America was conceived as a republic, with the idea that the Bill of Rights and the Amendments of the Constitution would define the birthright of everyone born to its citizenship.


Who Started All The Trouble?

Where we stand today as a nation, we are without any sense of social or economic responsibility. Our government has been corrupted by wealth and a society without any moral aptitude, the indignation of the middle class can take comfort in knowing that they never had a chance.

Our economic prosperity was lost a hundred years ago. If you doubt my words as truth, I beg you to research the archives of Congress for December 23, 1913, and you will learn how once again the entitled class of the world's elite decided that their wealth was too much to lose because to American capitalism.

Corrupted By Wealth

The world's most powerful multi-billionaires were not willing to risk losing even a portion of their wealth to a democratic system of government with a capitalist economy. The world's richest billionaires are socialist's. They prefer the economic system of communism or socialism because it allows them to distribute wealth as they see fit, while keeping more for themselves.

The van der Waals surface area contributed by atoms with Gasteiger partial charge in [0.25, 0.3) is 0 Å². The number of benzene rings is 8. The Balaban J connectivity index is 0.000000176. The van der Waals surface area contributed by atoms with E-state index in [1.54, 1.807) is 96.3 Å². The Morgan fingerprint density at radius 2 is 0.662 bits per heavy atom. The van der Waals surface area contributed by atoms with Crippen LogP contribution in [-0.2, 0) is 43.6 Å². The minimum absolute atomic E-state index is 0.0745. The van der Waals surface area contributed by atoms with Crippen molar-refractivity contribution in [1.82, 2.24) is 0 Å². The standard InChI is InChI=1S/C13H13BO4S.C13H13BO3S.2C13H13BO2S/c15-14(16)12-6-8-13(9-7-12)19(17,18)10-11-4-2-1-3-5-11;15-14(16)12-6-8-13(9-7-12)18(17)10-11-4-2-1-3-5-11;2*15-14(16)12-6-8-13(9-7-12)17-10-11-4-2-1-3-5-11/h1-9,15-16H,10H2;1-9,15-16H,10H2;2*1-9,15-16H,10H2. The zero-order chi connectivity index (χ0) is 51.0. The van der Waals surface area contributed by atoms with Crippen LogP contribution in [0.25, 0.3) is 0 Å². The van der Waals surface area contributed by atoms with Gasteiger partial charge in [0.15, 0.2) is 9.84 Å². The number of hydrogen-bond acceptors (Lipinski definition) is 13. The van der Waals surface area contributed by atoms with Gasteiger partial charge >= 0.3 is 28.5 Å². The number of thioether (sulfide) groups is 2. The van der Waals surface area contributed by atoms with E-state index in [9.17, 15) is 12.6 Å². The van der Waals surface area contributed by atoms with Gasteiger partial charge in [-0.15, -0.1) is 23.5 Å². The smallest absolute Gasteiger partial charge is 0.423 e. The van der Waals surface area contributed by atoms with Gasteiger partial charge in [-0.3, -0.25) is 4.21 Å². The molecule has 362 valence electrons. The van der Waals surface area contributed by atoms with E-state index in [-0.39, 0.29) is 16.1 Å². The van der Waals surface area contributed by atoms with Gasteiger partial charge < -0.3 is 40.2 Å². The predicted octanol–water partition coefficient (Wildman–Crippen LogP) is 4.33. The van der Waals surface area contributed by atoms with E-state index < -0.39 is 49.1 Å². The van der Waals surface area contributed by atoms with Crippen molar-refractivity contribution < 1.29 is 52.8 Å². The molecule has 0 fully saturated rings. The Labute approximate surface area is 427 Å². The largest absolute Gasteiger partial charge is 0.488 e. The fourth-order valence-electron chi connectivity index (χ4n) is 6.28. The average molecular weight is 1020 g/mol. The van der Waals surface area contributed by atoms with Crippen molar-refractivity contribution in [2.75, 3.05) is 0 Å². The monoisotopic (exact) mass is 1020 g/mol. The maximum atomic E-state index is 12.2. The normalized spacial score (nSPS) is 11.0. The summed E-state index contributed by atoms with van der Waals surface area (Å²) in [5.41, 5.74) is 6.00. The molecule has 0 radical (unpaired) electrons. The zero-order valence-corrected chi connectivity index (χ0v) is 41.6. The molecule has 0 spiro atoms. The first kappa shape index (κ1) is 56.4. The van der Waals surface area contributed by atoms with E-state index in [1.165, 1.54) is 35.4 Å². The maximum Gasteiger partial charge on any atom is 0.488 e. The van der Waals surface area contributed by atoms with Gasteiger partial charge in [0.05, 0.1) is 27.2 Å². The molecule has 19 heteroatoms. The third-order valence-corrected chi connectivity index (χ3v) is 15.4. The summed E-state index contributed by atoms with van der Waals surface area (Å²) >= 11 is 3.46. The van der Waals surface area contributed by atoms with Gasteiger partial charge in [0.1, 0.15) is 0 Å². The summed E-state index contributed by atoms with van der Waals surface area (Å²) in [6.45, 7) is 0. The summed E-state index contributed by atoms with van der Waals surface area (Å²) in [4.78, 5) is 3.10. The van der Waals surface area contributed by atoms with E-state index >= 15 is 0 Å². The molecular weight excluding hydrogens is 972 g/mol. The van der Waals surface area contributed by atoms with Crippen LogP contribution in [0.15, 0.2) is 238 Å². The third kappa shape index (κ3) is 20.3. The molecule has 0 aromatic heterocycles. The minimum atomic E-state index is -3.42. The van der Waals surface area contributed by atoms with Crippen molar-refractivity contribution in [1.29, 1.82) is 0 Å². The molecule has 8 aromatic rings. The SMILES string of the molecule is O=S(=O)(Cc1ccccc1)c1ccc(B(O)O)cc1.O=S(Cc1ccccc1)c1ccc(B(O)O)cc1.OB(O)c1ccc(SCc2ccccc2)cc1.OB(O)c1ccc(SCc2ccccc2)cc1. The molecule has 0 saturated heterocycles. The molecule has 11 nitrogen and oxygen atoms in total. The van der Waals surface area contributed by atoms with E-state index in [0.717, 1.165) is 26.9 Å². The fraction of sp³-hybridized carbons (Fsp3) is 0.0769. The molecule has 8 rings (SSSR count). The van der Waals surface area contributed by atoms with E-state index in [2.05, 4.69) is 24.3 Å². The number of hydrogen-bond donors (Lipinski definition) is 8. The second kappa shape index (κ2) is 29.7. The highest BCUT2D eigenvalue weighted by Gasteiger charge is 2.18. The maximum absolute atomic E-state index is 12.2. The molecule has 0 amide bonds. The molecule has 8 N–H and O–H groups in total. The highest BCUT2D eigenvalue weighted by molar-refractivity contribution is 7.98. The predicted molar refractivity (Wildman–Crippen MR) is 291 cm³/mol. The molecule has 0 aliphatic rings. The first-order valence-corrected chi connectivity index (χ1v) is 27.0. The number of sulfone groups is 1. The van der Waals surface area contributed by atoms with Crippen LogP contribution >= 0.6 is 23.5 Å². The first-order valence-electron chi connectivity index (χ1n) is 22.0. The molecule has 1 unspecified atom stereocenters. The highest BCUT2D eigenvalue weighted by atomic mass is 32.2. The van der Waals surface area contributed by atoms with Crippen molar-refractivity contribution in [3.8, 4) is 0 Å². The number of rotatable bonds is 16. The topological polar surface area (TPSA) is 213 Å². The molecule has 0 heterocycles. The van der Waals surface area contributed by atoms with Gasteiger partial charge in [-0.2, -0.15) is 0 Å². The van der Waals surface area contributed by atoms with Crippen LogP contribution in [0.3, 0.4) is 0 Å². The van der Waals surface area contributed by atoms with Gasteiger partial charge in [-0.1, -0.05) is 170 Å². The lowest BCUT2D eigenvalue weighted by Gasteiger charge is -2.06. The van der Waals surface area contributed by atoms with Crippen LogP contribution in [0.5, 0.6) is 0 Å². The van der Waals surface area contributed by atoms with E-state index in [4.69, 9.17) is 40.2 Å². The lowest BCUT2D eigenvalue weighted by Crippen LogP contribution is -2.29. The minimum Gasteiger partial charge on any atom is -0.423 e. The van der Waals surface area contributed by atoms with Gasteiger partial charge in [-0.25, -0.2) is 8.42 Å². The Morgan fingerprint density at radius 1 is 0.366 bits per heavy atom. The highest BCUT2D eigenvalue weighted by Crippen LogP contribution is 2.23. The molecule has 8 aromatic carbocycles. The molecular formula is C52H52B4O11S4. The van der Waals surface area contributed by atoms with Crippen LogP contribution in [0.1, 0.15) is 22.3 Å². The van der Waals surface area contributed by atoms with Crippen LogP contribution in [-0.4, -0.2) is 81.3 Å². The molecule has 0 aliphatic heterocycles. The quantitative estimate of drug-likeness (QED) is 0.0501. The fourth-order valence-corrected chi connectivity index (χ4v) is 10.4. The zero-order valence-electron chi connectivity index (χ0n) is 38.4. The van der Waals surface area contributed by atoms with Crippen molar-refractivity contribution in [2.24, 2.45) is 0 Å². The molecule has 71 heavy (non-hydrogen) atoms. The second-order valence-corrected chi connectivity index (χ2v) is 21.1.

Capitalism keeps the playing field competitive, limiting the elites advantages which gets in the way of them being able to steal more from us and keep more for themselves. Don't get me wrong, American capitalism has had it's fair share of crooked businessmen and corrupt politicians who have abused the cracks the system. By design, it leaves itself vulnerable to those who would exploit it through its the various flaws.

Nonetheless, after several previous attempts to subvert the US government and take control of its self-sustaining free enterprise profitability, the worlds richest billionaires with names like Carnegie and Rockefeller and the rest of the socialist elites finally got their way and took possession of American prosperity on December 23, 1913.

That was the day they convinced President Woodrow Wilson that the American economy was better off if they were the ones controlling it. They tricked Wilson into believing that abolishing the gold standard was the only way the American economy would ever flourish.

Since that fateful day in American history, our economy has been held hostage, free-falling through a never-ending cycle of un-payable debt. Instead of gold backing every dollar in circulation, the value of the American economy became loans on government bonds, issued by the FED. Ultimately, the World Bank, controls the FED and the World Bank is controlled by the socialist elites.